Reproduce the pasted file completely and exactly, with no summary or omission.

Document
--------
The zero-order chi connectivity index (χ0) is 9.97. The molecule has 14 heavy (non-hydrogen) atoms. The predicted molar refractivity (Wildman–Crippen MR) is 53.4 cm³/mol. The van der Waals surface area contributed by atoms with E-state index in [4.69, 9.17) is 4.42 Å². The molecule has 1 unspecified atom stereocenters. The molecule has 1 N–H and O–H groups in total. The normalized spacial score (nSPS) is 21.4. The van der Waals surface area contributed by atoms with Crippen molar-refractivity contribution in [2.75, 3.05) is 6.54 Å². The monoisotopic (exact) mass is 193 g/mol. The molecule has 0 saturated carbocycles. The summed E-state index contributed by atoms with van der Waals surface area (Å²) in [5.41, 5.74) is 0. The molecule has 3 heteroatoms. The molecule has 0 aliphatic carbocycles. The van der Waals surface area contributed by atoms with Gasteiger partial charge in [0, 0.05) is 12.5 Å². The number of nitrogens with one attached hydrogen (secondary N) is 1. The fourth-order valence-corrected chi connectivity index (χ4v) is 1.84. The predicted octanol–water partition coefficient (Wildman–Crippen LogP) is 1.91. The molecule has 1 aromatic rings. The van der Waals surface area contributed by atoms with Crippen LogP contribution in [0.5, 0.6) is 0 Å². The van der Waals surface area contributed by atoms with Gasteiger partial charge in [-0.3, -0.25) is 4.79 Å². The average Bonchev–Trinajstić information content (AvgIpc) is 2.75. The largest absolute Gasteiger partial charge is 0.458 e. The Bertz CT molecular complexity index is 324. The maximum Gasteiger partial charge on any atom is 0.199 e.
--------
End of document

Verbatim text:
The zero-order chi connectivity index (χ0) is 9.97. The molecule has 14 heavy (non-hydrogen) atoms. The predicted molar refractivity (Wildman–Crippen MR) is 53.4 cm³/mol. The van der Waals surface area contributed by atoms with E-state index in [4.69, 9.17) is 4.42 Å². The molecule has 1 unspecified atom stereocenters. The molecule has 1 N–H and O–H groups in total. The normalized spacial score (nSPS) is 21.4. The van der Waals surface area contributed by atoms with Crippen molar-refractivity contribution in [2.75, 3.05) is 6.54 Å². The monoisotopic (exact) mass is 193 g/mol. The molecule has 0 saturated carbocycles. The summed E-state index contributed by atoms with van der Waals surface area (Å²) in [5.41, 5.74) is 0. The molecule has 3 heteroatoms. The molecule has 0 aliphatic carbocycles. The van der Waals surface area contributed by atoms with Gasteiger partial charge in [0, 0.05) is 12.5 Å². The number of nitrogens with one attached hydrogen (secondary N) is 1. The fourth-order valence-corrected chi connectivity index (χ4v) is 1.84. The predicted octanol–water partition coefficient (Wildman–Crippen LogP) is 1.91. The molecule has 1 aromatic rings. The van der Waals surface area contributed by atoms with Crippen LogP contribution in [0.5, 0.6) is 0 Å². The van der Waals surface area contributed by atoms with Gasteiger partial charge in [-0.3, -0.25) is 4.79 Å². The average Bonchev–Trinajstić information content (AvgIpc) is 2.75. The largest absolute Gasteiger partial charge is 0.458 e. The Bertz CT molecular complexity index is 324. The maximum Gasteiger partial charge on any atom is 0.199 e.